Files named in Chinese characters couldn't display properly in Fedora 12

Ed Greshko Ed.Greshko at
Tue Aug 31 04:00:15 UTC 2010

 On 08/31/2010 11:54 AM, Hiisi wrote:
> 2010/8/31 Ed Greshko <Ed.Greshko at>:
> <--SNIP-->
>> Hadn't known about that command.  Thanks....
>> Sometimes the hardest thing is to determine what encoding the file names
>> are in to start.  :-(
>> --
>> A tall, dark stranger will have more fun than you. 葛斯克 愛德華 / 台北
>> 市八德路四段
> For that purpose there's a powerful utility called enca. From enca man page:
>  If you are lucky enough, the only two things you will ever need to know
>        are: command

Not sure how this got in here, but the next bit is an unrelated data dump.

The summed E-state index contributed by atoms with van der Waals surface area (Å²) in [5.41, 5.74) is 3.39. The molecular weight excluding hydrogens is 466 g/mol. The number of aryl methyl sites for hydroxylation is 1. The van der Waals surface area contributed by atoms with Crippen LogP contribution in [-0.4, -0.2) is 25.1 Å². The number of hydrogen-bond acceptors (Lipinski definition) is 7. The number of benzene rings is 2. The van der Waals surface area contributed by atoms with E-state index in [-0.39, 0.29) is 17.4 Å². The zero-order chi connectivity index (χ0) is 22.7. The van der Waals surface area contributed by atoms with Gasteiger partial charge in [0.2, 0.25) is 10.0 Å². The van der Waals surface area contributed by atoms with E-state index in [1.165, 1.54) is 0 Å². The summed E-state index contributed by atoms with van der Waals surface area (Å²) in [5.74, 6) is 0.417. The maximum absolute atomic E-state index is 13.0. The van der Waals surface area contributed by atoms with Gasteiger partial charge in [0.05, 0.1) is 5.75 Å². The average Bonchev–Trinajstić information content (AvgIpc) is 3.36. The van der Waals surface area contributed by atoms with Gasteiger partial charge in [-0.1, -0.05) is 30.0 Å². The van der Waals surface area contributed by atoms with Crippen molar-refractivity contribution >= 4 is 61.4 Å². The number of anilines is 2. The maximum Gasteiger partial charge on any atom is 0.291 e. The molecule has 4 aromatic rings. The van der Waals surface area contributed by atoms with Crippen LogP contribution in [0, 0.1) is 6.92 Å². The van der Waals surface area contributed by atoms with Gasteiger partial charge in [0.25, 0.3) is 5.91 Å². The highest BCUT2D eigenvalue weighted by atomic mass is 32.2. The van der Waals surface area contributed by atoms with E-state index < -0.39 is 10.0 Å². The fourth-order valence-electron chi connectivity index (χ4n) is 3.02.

>               enca FILE
>        will tell you which encoding file FILE uses (without changing it), and
>               enconv FILE
>        will convert file FILE to your locale native encoding.

Well...the man page says "enca -- detect and convert encoding of text
files" and we are talking about file names not the contents of the
file.  I think the problem with detection of the encoding of the file
name...and even a text tile contents is that if the number of characters
is small (i.e. small sample size) the detection is prone to error.

If you're careful enough, nothing bad or good will ever happen to you.
葛斯克 愛德華 / 台北市八德路四段

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